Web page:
There’s a box of worries in my closet. It’s part of a resolution I made when fears over the continuing pandemic, national unrest, and regular day-to-day concerns crowded in to the point that it was difficult to concentrate on anything else.
I decided to put my worries in a box. When one threatened to consume my day, I wrote it on a slip of paper and put it in the box. Once it was in there, I worked to train my mind to give it no more attention.
The plan actually worked, to varying degrees depending on the day and the worry. By taking 2 Corinthians 10:5 literally and taking troubling thoughts captive, I found I worried less and focused more on things I could control. I stewed less because I took action.
More recently, though, I’ve been reminded the worry box isn’t foolproof. Some fears are too big to fit. Recently a gunman opened fire at a grocery store in Tennessee, killing one shopper and injuring several others before taking his own life. The store is in the suburb where my parents live, and my mom had been shopping there less than two hours before the shooting.
In the few days I’ve known how close she was to being part of that tragedy, I can’t shake that old feeling of fear threatening to overwhelm me. The hardest part is that there’s no clear action to take. Stewing and spinning is even easier to fall into when there’s no list of steps to alleviate the fears.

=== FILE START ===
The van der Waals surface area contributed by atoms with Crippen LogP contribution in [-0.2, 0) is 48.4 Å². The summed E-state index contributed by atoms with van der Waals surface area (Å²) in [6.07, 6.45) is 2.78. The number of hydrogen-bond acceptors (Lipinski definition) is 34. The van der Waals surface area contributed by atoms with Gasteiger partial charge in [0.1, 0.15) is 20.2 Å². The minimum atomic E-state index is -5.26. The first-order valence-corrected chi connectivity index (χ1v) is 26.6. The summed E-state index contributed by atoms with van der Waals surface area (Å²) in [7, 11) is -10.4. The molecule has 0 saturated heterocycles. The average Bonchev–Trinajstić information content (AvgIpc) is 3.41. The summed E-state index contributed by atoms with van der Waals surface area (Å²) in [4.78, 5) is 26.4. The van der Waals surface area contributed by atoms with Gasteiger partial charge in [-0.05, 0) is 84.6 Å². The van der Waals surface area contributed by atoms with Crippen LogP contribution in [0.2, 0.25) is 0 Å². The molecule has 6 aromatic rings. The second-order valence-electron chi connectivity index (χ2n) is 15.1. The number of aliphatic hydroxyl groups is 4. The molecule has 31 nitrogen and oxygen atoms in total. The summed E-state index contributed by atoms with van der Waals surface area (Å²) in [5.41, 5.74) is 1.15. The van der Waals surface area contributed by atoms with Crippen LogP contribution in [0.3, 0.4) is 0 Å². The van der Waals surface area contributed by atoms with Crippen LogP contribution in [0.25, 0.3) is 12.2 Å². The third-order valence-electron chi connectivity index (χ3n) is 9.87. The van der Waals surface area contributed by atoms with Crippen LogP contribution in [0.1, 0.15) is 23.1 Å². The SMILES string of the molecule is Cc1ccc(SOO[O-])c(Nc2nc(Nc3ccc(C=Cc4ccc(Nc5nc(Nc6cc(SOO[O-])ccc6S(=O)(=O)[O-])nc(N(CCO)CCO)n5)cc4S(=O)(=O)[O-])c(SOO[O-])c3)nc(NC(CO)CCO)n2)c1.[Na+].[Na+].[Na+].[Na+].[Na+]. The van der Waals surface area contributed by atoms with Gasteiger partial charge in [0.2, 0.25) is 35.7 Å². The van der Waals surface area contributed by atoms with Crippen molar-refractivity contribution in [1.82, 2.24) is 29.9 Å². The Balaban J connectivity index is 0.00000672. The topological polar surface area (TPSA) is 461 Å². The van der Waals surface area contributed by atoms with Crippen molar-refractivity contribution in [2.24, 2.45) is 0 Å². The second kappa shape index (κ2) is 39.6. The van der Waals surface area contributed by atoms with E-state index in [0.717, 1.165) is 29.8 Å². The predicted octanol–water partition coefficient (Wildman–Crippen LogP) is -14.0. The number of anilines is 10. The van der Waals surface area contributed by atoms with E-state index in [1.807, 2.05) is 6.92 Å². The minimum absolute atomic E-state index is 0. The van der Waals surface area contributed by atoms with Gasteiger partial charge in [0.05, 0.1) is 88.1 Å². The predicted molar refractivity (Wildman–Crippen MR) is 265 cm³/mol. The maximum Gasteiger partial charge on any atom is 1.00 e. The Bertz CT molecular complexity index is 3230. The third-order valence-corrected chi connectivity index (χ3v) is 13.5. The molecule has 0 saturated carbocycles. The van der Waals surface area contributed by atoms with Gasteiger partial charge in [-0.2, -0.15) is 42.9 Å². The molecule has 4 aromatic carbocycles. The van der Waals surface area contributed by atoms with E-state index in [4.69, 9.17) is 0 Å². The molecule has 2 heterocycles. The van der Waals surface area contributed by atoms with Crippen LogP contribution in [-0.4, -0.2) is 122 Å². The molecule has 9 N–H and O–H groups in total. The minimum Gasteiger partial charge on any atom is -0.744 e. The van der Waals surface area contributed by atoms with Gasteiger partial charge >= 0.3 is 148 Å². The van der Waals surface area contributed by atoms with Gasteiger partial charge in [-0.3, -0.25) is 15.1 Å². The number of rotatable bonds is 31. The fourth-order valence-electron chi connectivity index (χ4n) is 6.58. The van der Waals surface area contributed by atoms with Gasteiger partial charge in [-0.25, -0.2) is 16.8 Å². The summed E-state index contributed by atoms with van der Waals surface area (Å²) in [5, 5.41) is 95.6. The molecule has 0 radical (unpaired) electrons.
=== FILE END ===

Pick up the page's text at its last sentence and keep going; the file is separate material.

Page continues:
Thankfully, Scripture offers plenty of counsel for those of us who fear. Along with many encouragements to “fear not” and “do not worry,” there are specific reminders that God is a rescuer (Psalm 34:4) and mighty to save (Zephaniah 3:17). He is trustworthy, able to handle our fears (Psalm 56:3-4). He is with us (Isaiah 41:10).
There are action verbs too. Cast your cares on God, Peter urged early Christians, because he cares for you (1 Peter 5:7). Don’t worry about anything, Paul writes, but present your requests to God in prayer (Philippians 4:6). Perfect love drives out fear, John says (1 John 4:18).
Fear can be paralyzing. Worry can box us in. But God doesn’t intend fear of man or earthly circumstances to consume. When I am afraid, I will trust in him, the psalmist says. I will too.
Meredith Day Flynn is a wife and mother of two living in Springfield. She writes on the intersection of faith, family, and current culture.